Hookworm-derived metabolites suppress pathology in a mouse model of colitis and inhibit secretion of key inflammatory cytokines in primary human leukocytes

Wangchuk, Phurpa, Shepherd, Catherine, Constantinoiu, Constantin, Ryan, Rachael Y.M., Kouremenos, Konstantinos A., Becker, Luke, Jones, Linda, Buitrago, Geraldine, Giacomin, Paul, Wilson, David, Daly, Norelle, Mcconville, Malcolm J., Miles, John J., and Loukas, Alex (2019) Hookworm-derived metabolites suppress pathology in a mouse model of colitis and inhibit secretion of key inflammatory cytokines in primary human leukocytes. Infection and Immunity, 87 (4). e00851-18.

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Iatrogenic hookworm therapy shows promise for treating disorders that result from a dysregulated immune system, including inflammatory bowel disease (IBD). Using a murine model of trinitrobenzenesulfonic acid-induced colitis and human peripheral blood mononuclear cells, we demonstrate that low molecular weight metabolites derived from both somatic extracts (LMWM-SE) and excretory-secretory products (LMWM-ESP) of the hookworm, Ancylostoma caninum, display anti-inflammatory properties. Administration to mice of LMWM-ESP as well as sequentially extracted fractions of LMWM-SE using both methanol (SE-MeOH) and hexane: dichloromethane: acetonitrile (SE-HDA) resulted in significant protection against T cell-mediated immunopathology, clinical signs of colitis and impaired histological colon architecture. To assess bioactivity in human cells, we stimulated primary human leukocytes with lipopolysaccharide in the presence of hookworm extracts and showed that SE-HDA suppressed ex vivo production of inflammatory cytokines. Gas chromatography-mass spectrometry (MS) and liquid chromatography-MS analysis revealed the presence of 46 polar metabolites, 22 fatty acids and five short-chain fatty acids (SCFAs) in the LMWM-SE fraction, and 29 polar metabolites, 13 fatty acids and six SCFAs in the LMWM-ESP fraction. Several of these small metabolites, notably the SCFAs, have been previously reported to have anti-inflammatory properties in various disease settings, including IBD. This is the first report showing that hookworms secrete small molecules with both ex vivo and in vivo anti-inflammatory bioactivity, and warrant further exploration as a novel approach to the development of anti-inflammatory drugs inspired by coevolution of gut-dwelling hookworms with their vertebrate hosts.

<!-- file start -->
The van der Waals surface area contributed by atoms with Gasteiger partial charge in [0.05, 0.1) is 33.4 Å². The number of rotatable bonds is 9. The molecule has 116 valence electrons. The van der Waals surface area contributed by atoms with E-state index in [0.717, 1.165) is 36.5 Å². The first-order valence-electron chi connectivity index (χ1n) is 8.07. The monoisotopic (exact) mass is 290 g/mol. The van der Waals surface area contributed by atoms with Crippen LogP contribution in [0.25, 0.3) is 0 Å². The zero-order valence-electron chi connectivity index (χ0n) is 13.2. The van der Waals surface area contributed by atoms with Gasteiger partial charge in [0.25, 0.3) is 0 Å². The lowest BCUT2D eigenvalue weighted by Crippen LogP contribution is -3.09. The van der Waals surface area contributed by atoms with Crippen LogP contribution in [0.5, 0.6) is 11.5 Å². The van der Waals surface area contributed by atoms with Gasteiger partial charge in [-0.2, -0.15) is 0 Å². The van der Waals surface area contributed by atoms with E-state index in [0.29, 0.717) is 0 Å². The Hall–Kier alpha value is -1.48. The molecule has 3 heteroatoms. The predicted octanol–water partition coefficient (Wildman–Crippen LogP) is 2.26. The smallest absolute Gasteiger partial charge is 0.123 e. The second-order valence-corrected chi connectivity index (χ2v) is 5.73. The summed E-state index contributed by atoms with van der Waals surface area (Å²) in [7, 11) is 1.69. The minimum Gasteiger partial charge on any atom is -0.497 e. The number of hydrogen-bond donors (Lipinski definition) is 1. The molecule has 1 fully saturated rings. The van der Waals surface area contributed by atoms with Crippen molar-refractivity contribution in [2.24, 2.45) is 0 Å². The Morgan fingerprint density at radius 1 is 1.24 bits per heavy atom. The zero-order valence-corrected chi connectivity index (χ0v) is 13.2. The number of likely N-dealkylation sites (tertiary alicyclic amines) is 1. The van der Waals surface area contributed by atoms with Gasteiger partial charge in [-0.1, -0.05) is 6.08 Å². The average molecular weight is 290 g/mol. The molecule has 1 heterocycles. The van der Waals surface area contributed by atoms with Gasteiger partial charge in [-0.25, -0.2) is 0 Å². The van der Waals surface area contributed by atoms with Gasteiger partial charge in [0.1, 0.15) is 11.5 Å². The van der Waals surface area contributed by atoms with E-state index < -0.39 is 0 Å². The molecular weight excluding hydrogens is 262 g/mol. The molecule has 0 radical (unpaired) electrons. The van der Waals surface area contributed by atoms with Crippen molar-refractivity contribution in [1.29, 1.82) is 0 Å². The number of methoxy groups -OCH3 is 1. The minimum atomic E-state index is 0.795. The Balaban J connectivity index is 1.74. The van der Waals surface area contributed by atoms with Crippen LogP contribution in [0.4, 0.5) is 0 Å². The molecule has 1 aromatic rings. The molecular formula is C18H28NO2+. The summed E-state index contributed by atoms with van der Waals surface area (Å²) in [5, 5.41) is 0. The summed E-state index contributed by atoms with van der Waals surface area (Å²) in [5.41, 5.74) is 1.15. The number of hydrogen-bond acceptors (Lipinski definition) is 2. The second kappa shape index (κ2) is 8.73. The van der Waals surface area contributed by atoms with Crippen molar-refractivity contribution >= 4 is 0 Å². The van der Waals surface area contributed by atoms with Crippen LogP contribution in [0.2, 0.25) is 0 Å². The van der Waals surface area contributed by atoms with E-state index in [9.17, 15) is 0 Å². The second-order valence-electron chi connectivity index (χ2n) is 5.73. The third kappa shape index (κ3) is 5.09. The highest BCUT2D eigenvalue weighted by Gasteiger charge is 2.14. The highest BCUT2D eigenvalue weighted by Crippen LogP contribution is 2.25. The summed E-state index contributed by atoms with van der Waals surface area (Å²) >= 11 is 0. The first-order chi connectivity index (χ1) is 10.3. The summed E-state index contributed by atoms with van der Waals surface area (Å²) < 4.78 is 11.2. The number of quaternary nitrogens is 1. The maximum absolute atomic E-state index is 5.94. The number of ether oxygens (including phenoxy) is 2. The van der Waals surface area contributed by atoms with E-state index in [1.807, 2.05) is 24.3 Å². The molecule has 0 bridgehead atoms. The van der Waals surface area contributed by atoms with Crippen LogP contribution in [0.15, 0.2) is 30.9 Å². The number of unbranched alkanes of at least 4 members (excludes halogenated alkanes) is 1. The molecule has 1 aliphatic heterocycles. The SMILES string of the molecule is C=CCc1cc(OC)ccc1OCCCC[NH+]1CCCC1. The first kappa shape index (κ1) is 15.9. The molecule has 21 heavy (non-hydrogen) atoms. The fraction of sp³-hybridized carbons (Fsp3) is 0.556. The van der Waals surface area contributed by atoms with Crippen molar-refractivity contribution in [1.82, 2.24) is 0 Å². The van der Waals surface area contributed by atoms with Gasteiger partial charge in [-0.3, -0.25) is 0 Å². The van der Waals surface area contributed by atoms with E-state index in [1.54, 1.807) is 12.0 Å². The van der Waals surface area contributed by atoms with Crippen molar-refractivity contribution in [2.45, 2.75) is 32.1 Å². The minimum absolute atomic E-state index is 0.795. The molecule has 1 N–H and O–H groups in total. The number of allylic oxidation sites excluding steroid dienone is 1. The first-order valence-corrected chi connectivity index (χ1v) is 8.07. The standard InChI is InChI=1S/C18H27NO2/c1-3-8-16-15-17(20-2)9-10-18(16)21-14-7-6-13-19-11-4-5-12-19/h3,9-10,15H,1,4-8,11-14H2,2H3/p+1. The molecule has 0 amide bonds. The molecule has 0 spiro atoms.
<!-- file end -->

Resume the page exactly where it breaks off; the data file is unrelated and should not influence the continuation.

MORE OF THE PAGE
Item ID: 57198
Item Type: Article (Research - C1)
ISSN: 1098-5522
Keywords: ancylostoma caninum; excretory-secretory product; hookworm metabolomics; small molecule; helminths
Copyright Information: Copyright © 2019 American Society for Microbiology.
Funders: National Health and Medical Research Council (NHMRC), Australian Institute of Tropical Health and Medicine (AITHM)
Projects and Grants: NHMRC Peter Doherty Early Career Fellowship Grant APP1091011, AITHM Capacity Development Grant, NHMRC program grant APP1037304, NHMRC Senior Principal Research Fellowship APP1117504, NHMRC Career Development Fellowship APP1131732
Date Deposited: 27 Feb 2019 04:32
FoR Codes: 32 BIOMEDICAL AND CLINICAL SCIENCES > 3204 Immunology > 320499 Immunology not elsewhere classified @ 100%
SEO Codes: 92 HEALTH > 9201 Clinical Health (Organs, Diseases and Abnormal Conditions) > 920199 Clinical Health (Organs, Diseases and Abnormal Conditions) not elsewhere classified @ 100%
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